Dimensions assessed: access to care, whole person care, promotion of self-care and wellness, practitioner communication style, shared decision-making, trust in the practitioner, perceived practitioner empathy, perceived health partnership, and demographic information (CAHPS - AHRQ, 2012; ACES - Safran et al, 1998); CARE - Mercer, et al, 2004).


  • Provider Experiences (Fidelity) [ Time Frame: Monthly for the first 6 months, then each 3 months for the rest of the first year, then every 6 months ]

    Composite:

    Team Climate Inventory Short Version (TCI - Anderson & West, 1995; Loo & Loewen, 2002). Additional items were derived from a study of integrative medicine team practice (Gaboury, et al, 2010). Items on integrative team collaboration, integrative treatment planning, personal development, and clinical skills development were developed for the study.


  • Medical records chart audit (Fidelity) [ Time Frame: Monthly for the first 6 months, then each Monthly first 6 months then q. 3 months for the rest of the first year, then every 6 months ]

    Composite:

    Evidence of principles and best practices of integrative medicine: Whole person assessment and treatment; patient-practitioner health partnership; use of both conventional and CAM methods; health promotion and prevention interventions; use of natural and least invasive treatments where possible (support for body's innate healing capacity); patient personal care support team/team-based approach; extended visits/spending adequate time with patients; access to comprehensive, integrated, care.



Estimated Enrollment: 500
Study Start Date: February 2013
Estimated Study Completion Date: October 2015
Estimated Primary Completion Date: October 2015 (Final data collection date for primary outcome measure)
Groups/Cohorts Assigned Interventions
Primary care patients
Primary care patients who are members of UAIHC.
Other: Integrative medicine primary care model
An integrative medicine primary medical care as defined by the Arizona Center for Integrative Medicine.

  Eligibility

Information from the National Library of Medicine

Choosing to participate in a study is an important personal decision. Talk with your doctor and family members or friends about deciding to join a study. To learn more about this study, you or your doctor may contact the study research staff using the contacts provided below. For general information, Learn About Clinical Studies.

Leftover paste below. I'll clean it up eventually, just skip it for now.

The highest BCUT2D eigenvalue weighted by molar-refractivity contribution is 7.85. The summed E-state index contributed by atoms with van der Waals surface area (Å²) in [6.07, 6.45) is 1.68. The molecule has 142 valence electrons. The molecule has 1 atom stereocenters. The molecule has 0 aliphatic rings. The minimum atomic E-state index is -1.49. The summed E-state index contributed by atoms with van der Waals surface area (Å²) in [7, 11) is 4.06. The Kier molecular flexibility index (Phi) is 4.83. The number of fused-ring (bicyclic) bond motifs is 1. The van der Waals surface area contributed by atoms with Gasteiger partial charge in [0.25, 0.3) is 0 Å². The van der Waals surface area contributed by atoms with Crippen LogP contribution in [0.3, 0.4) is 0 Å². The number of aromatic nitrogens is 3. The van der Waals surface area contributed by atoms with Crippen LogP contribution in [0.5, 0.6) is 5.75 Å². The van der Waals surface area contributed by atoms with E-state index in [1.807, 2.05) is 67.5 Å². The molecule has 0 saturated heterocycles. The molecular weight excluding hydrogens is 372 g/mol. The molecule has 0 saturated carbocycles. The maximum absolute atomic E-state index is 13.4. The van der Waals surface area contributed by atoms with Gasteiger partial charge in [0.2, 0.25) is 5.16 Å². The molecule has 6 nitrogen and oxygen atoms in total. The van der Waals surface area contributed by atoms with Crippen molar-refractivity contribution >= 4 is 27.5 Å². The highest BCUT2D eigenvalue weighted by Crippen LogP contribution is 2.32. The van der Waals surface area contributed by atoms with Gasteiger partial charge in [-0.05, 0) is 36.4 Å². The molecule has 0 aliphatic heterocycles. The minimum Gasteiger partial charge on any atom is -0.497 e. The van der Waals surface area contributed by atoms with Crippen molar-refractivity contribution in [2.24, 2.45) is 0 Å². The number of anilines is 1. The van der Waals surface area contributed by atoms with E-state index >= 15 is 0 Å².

Ages Eligible for Study:   18 Years and older   (Adult, Senior)
Sexes Eligible for Study:   All
Accepts Healthy Volunteers:   Yes
Sampling Method:   Non-Probability Sample
Study Population
Only patients who are enrolled in primary care (members) at UAIHC and who meet the inclusion/exclusion criteria are eligible to enroll in this study
Criteria

Outcomes Study Sample:

Inclusion Criteria:

  • Enrollment in primary care (members) at UAIHC;
  • Adults age 18 or older.

Exclusion Criteria:

  • Currently pregnant at time of recruitment;
  • Patients who attend the UAIHC clinic as consultation-only patients;
  • Significant cognitive impairment to the extent that the individual is unable to understand consent and respond to questionnaires.

Fidelity Study Sample (Patients):

Inclusion Criteria:

  • Enrollment in primary care (members) at UAIHC;
  • Adults age 18 or older.

Exclusion Criteria:

  • Significant cognitive impairment to the extent that the individual is unable to understand consent and respond to questionnaires.

Fidelity Study Sample (Providers):

Inclusion Criteria:

  • All clinical and support personnel.

Exclusion Criteria:

  Contacts and Locations
Information from the National Library of Medicine

To learn more about this study, you or your doctor may contact the study research staff using the contact information provided by the sponsor.

Please refer to this study by its ClinicalTrials.gov identifier (NCT number): NCT01785485


Contacts
Contact: TBA
Contact: Sally E Dodds 520-621-6807 sdodds1@email.arizona.edu

Locations
United States, Arizona
University of Arizona Integrative Health Center (UAIHC)
Phoenix, Arizona, United States, 85012
Sponsors and Collaborators
University of Arizona
Investigators
Principal Investigator: Victoria Maizes, MD University of Arizona Arizona Center for Integrative Medicine
Study Director: Sally E Dodds, PhD University of Arizona Arizona Center for Integrative Medicine
  More Information

Publications:
Kroenke, K., Spitzer R.L. (2002). The PHQ-9: A new depression and diagnostic severity measure. Psychiatric Annals, 32, 509-521.
Loo, R & Loewen, P. (2002). A Confirmatory Factor-Analytic and Psychometric Examination of the Team Climate Inventory : Full and Short Versions. Small Group Research, 33: 254.
Agency for Healthcare Research and Quality. (2012). Consumer Assessment of Healthcare Providers and Systems surveys. Accessed October 12, 2012 from the World Wide Web ar http://cahps.ahrq.gov/clinician_group.
Centers for Disease Control and Prevention (2012). Behavioral Risk Factor Surveillance System Survey Questionnaire. Atlanta, Georgia: U.S. Department of Health and Human Services, Centers for Disease Control and Prevention. Accessed October 15, 2012 from the World Wide Web at http://www.cdc.gov/brfss.
Anderson, N. R., & West, M. A. (1998). Measuring climate for work group innovation: Development and validation of the team climate inventory. Journal of Organizational Behavior, 19, 235-258.

Publications automatically indexed to this study by ClinicalTrials.gov Identifier (NCT Number):
Responsible Party: Sally Dodds, Associate Professor/Research Scholar of Medicine & Psychiatry, University of Arizona
ClinicalTrials.gov Identifier: NCT01785485     History of Changes
Other Study ID Numbers: Coors001
First Submitted: January 31, 2013
First Posted: February 7, 2013
Last Update Posted: February 7, 2013
Last Verified: February 2013

Keywords provided by Sally Dodds, University of Arizona:
Integrative medicine
primary care
cost-effectiveness